by James Pigot  (1818)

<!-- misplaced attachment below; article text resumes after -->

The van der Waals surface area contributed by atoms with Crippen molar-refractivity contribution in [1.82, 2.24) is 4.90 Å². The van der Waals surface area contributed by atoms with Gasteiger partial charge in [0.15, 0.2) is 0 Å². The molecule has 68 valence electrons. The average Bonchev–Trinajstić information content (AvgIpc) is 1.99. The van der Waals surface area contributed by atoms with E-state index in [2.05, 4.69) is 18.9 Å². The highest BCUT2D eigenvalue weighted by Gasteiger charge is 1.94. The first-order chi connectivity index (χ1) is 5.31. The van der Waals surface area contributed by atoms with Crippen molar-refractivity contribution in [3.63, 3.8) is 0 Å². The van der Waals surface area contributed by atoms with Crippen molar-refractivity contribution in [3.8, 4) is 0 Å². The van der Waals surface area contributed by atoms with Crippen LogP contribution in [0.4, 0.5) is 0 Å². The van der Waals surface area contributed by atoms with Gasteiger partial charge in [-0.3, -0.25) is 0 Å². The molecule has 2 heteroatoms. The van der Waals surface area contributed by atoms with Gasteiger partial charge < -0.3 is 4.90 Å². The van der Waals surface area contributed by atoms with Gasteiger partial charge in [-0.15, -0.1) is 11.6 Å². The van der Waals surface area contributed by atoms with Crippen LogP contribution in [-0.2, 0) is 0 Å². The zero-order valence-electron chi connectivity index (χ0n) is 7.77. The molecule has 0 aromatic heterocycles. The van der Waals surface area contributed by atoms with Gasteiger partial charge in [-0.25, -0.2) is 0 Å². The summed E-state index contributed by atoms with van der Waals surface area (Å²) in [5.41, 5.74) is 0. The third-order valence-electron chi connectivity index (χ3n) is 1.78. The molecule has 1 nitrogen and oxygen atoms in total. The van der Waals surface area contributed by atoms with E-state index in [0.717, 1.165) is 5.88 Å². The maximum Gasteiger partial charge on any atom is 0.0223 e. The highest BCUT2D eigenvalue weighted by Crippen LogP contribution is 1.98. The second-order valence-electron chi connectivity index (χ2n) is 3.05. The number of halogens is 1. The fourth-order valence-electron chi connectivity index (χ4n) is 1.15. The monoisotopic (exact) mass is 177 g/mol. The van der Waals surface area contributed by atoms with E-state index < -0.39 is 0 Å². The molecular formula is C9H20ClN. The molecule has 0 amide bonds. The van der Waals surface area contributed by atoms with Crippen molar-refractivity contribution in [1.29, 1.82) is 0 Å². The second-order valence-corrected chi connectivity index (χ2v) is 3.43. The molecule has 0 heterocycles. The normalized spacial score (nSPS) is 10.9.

Bury is a handsome market town, about nine miles north of Manchester, is situated in a fertile valley, on the banks of the River Irwell, which runs close to the west side of the town. The church is an elegant modern structure, rebuilt upon the foundations of the old gothic fabric; there is also a chapel of ease, besides several meeting-houses for dissenters. The cotton and woollen manufactures are here carried on to a considerable extent, in all their branches. The whole parish abounds with factories, every convenient situation upon the rivers and brooks, being occupied by mills for carding and spinning wool and cotton; also for fulling woollen cloth. Calico printing and bleaching are also most extensively carried on in the town and neighbourhood. The population of Bury amounts to about 9.000; in 1773 it was not more than 2.000. The grammar school is a handsome building well endowed by a Rev. M. Kay, Rector of Fittleton, in Wiltshire there are two masters. There is also a charity school here, founded by the late Rev. John Stanley, formerly Rector of Bury, for the education of 80 boys, and 30 girls. An auxiliary bible society is also established here, and other benevolent institutions. Market-day, Thursday. Fairs, March 5, May 3, second Thursday after Whit Sunday, and September 18, for horned cattle, &c.